Consumer Issues

February 12, 2009

Now gas prices has dropped, what’s to blame?

Filed under: consumers — Tomi @ 2:28 pm

Over the last few months, with a lot of the businesses downsizing because of the economic crunch, lots of people have been let go from their work places.  With many people out in the job market, and also because companies are trying to avoid increasing their cost basis jobs are kind of hard to come by and so is money for a lot of families.  Tighter credit limitations sees more people being denied credit and generally many people out there have less cash available to them.

While the burst of the housing market has been blamed for the collapse of the economy, increases in oil and subsequently gas prices has often been blamed by the majority for the increases in the cost of living.  Prices of consumer items including groceries soared in response to oil prices and there is rarely anyone in the country who has not felt the impact of the crunch on their finances. 

I remember that around July, most gas stations around the Princeton area actually place a spending limit on their pumps and sometimes it took two different transactions just to fill my tank since the first one would only do a partial fill.  So I did understand that it cost more to transport the goods to the end user than it normally would.  Over the last few weeks, however, I found that each week, there seem to be a slight drop in the gas price and now, I can fill my tank with just a fraction of what it took to fill it five months ago.  My initial reaction at the discovery of falling gas prices was one of relief that finally, there would be a break for everyone and especially for all the families going through a tough time.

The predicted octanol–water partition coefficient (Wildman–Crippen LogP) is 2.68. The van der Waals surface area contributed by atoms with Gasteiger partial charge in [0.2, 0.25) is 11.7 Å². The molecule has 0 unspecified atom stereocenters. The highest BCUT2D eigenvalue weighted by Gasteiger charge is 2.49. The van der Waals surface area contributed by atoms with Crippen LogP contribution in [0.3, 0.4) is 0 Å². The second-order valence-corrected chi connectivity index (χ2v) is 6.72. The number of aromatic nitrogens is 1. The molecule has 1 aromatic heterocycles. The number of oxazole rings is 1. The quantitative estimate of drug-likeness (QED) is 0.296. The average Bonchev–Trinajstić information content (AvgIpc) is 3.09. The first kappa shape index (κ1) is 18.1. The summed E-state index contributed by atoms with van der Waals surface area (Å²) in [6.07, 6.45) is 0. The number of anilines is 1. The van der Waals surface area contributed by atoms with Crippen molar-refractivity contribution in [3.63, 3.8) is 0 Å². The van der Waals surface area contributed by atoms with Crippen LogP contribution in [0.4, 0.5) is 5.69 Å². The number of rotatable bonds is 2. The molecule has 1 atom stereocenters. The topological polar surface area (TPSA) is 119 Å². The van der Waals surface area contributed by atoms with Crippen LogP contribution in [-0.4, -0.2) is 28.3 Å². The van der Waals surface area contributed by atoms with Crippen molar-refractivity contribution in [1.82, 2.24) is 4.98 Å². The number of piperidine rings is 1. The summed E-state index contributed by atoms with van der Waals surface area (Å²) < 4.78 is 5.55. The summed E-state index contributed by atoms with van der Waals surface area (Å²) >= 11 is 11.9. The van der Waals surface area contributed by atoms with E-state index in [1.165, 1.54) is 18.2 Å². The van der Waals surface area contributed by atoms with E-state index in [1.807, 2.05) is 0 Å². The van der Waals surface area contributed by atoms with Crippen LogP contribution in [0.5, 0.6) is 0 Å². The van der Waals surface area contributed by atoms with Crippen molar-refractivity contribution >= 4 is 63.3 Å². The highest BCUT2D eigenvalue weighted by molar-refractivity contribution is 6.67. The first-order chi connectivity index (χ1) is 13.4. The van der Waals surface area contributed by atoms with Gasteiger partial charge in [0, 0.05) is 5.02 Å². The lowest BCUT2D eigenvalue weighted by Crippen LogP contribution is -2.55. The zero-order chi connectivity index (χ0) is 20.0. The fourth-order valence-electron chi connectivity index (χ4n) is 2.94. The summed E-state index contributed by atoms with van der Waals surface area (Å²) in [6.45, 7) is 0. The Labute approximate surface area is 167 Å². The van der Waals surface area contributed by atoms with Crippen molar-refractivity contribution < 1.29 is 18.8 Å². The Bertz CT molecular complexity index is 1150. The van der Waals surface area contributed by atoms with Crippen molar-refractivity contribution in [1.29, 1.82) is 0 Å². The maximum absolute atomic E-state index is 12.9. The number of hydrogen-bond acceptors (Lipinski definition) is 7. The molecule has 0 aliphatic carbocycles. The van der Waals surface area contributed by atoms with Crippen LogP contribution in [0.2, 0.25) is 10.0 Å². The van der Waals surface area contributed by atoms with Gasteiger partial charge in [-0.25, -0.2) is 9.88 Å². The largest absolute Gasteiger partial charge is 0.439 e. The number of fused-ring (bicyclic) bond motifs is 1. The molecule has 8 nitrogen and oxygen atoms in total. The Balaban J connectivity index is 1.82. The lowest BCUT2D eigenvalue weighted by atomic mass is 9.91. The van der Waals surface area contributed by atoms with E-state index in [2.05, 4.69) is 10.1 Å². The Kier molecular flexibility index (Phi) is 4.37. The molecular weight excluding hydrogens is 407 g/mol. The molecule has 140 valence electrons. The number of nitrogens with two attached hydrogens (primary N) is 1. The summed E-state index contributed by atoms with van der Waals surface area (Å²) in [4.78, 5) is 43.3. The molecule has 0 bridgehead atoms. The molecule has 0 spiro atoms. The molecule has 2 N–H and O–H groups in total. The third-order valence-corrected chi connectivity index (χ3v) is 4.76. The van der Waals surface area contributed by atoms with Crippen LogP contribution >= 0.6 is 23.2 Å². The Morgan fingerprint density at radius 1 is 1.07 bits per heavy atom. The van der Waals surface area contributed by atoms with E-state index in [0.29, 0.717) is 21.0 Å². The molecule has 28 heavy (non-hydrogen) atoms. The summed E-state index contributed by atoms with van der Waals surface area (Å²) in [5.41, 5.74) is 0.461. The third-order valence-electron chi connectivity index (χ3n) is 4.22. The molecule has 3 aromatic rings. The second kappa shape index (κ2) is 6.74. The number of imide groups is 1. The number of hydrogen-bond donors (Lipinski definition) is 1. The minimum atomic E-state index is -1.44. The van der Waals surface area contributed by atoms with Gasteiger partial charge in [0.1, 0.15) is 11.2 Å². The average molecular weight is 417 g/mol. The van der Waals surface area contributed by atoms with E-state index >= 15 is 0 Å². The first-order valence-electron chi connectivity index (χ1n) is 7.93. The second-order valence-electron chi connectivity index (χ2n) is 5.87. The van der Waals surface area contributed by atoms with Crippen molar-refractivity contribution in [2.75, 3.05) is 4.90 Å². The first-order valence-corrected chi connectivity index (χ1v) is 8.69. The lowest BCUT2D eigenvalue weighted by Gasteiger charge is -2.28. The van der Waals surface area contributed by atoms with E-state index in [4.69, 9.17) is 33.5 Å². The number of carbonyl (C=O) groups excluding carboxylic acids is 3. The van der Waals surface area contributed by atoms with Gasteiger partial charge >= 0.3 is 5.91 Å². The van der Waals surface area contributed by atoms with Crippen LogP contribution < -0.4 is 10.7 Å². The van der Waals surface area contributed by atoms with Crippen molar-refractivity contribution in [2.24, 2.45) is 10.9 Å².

You can imagine my shock going to the grocery store two weeks in a row, now and seeing no difference in the prices in fact I did notice that some items have actually increased in price. The news that black Friday was less successful that it usually is last year came as no surprise to me and why is that so? Well if prices remain the same and people don’t have enough to spend they are bound to prioritize and there is no doubt that most would go for the bare necessities and forgo the wants.  Something sure has got to give and if it’s not the seller cutting down on their profits, then it’s the buyer refusing to pay more for an item. But here’s something I’m yet to figure out. If more and more people have lesser money to spend and gas prices are dropping, can someone tell me what’s to blame this time for high grocery prices? The economy crunch? 

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